Wood (looking incredulous): “Seriously? Safety first? That’s the moral of your story?” 

Sam (ears turning pink and a corporate demeanor descending over his countenance): “Hilltop Hotel will not be renting any boats today. The weather will likely worsen which may lead to disorientation on unfamiliar terrain. So we advise, for the safety of our guests, that they follow the well-marked paths within the vicinity of Hilltop. We are sorry for any inconvenience this causes, blah, blah, blah. The official spiel is boring!”

Wood (smiling): “I agree. But why do they call her The Pink Lady?”

Sam (still smiling): “My friend’s cousin’s bestie says she wore a bright pink shirt when she tried to tempt him.” 

Definitely, my Stalker, Tiffany Grindle but whatever else felt familiar about Sam’s story darted just out of my grasp. It reminded me of that annoying sensation when a word is on the tip of your tongue, (or hippocampus in this case) but refuses recollection.

Drat.

(This is utterly not my photo from Grease – here’s where it came from.)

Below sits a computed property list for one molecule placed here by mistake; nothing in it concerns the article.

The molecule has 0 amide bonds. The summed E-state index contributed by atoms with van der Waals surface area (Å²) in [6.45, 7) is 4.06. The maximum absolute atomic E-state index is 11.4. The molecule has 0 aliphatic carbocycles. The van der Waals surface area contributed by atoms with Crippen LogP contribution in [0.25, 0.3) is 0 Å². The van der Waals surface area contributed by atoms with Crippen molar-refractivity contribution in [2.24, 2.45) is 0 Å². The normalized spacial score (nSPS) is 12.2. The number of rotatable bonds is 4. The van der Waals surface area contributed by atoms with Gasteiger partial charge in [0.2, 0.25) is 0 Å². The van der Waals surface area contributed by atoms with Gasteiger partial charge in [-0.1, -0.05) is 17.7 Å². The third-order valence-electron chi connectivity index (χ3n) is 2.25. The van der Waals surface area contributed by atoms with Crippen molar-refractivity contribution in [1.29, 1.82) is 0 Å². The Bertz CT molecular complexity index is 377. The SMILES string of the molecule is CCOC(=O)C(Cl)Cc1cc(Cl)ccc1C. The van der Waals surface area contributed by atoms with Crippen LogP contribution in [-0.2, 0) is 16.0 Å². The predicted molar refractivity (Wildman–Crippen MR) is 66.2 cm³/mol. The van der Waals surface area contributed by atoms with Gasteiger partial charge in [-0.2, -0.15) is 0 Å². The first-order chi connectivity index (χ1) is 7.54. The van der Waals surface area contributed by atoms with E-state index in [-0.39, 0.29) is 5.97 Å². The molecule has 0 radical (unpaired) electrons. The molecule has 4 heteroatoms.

1.23 Is It Tresspasing If You Have Keys?

Version 2

The upside about driving for FLYT? My black uniform doubles as ninja gear or perhaps cat burglar attire, either way, I am tough to see at night (I prefer ninja btw). When Ben gave me my walking papers, he was so intent on wresting my cottage keys from my fingers he forgot about my ring of skeleton keys to Nevermore. Since old habits die hard, I never leave home without them, fortuitous in this case since I need to make one more stop tonight.

The Princess’s tires rolled quietly over the pavement away from Mr. Grindle’s house towards Ash and Second – unofficially known as the Nevermore Crossroads. 

The bane of my professional existence.